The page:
Girls these days love two things: soccer and shopping.
Many got a healthy dose of both at the Women's World Cup 1999 held at Jack Kent Cooke Stadium in Landover on Thursday.
Hoping to skirt the expected traffic snarls and make the night more about girl power than gridlock, minivans and station wagons brimming with girls came hours early. With nothing to do, the allure of Landover Mall took hold of some while others killed time with family-style tailgating.
Oodles of girls in soccer garb went through the mall, eagerly plucking through butterfly hair clips, capri pants, brilliant Hawaiian skirts and Winnie the Pooh socks.
"Oh God, it was like unreal," said Ellen Bransome, manager of Caren Charles clothing store. "A lot of them bought little tops and dresses . . . and wanted to go into the dressing room three and four at a time."
Yvonne Greene, manager at Suncoast Motion Picture Co., had let the Cup games slip her mind until the young fans descended on her.
"They all had on their soccer clothes, and they were being real little girls," Greene said.
Since the Washington Redskins moved to the new Cooke Stadium two football seasons ago, many Landover business owners have complained of unruly traffic and a not-so-great impact on sales. But Bransome and employees of other trendy teen shops in the mall reported unexpected boosts to their sales because of the rush of girls Thursday night.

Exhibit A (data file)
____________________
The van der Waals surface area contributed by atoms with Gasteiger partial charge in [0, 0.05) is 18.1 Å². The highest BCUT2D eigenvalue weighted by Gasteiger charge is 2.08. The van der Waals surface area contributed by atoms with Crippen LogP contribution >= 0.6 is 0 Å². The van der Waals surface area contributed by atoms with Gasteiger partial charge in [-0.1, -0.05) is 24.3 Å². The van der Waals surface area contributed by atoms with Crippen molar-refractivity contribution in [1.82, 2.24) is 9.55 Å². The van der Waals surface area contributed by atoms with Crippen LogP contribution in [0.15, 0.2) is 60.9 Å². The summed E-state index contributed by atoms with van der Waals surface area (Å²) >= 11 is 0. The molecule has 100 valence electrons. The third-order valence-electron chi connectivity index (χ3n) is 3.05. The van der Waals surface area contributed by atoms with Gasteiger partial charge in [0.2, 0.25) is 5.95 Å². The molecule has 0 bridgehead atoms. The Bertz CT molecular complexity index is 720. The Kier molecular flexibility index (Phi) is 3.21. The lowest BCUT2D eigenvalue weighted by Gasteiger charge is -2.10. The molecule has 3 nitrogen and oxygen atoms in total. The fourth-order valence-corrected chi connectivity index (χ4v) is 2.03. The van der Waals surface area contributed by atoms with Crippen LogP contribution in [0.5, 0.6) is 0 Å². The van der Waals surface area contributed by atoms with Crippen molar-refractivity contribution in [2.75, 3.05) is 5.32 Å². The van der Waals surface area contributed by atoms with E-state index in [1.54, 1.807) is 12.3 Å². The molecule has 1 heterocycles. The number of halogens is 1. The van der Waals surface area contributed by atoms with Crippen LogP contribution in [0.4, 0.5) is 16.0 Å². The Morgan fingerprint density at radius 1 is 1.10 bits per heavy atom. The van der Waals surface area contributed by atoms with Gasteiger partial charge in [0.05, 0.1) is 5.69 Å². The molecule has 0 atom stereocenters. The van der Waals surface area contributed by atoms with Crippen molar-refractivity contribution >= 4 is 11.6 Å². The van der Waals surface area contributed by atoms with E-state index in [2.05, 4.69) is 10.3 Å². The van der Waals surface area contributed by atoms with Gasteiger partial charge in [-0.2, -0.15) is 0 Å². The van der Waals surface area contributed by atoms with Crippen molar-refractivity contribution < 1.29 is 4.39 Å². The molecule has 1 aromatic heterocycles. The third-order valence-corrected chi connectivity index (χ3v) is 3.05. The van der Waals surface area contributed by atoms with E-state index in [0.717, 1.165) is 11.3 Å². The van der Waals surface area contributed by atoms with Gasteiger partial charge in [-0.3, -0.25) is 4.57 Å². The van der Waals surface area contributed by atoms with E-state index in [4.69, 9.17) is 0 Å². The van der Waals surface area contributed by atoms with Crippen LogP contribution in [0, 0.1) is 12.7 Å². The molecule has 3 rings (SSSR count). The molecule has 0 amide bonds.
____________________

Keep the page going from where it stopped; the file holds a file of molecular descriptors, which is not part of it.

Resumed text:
"We usually just get traffic," one shop manager said, vexed by the depleted number of shoppers during Redskins games and surprised by the bump in business before the soccer event.
For those who opted not to shop but had breezed into the area of the stadium early to beat Capital Beltway tie-ups, many families camped out in the parking lot, painting their faces and playing soccer.
In one tailgate celebration, Courtni and Jordan Brown, 9 and 7, unfurled two turquoise beach towels, braided each other's hair and sprawled out to eat submarine sandwiches with their parents. "I like to keep myself in shape like Mia Hamm," Jordan said of the U.S. player, wishing she had brought a soccer ball like other young people had.
"Our girls have never seen a big stadium before, and we've never been here," said Kami Brown, the girls' mother.
Well before the gates opened, long lines like tendrils snaked in all directions outside the stadium. Because most cars were packed, the traffic was lighter than would have been expected for such a crowd, Prince George's police said. Nearly 55,000 attended.
"It's all moms and dads and kids and minivans," said Ed Burke, commander of special events for Prince George's police, who said most people allowed time to beat the usual rush-hour traffic. "It's as polite as can be . . . not at all like Redskins games."
Not all, though, were so lucky.
"You have never heard, 'Are we there yet?' so much in your life," said Scott DiGiammarino, who left Tysons Corner with his two daughters late and arrived halfway through the game between the United States and Germany.
"They started crying. . . . I almost brought their whole team," said DiGiammarino, who coaches the girls' Pink Power team.
Once the DiGiammarino girls--Amanda, 7, and Emma, 3--entered the stadium and heard the markedly female roar coming from the stands, however, dad was quickly forgiven.
Enveloped in chairs otherwise fit for hefty football fans, the two pulled their knees tight to their chests and gawked at the crowd, saying all of the people looked like "bunches of little dots."
CAPTION: Fans at Jack Kent Cooke Stadium watch the United States play Germany during the Women's World Cup 1999. Since the Washington Redskins moved to their new stadium two football seasons ago, many Landover business owners have complained of unruly traffic and a lack of a boost in sales.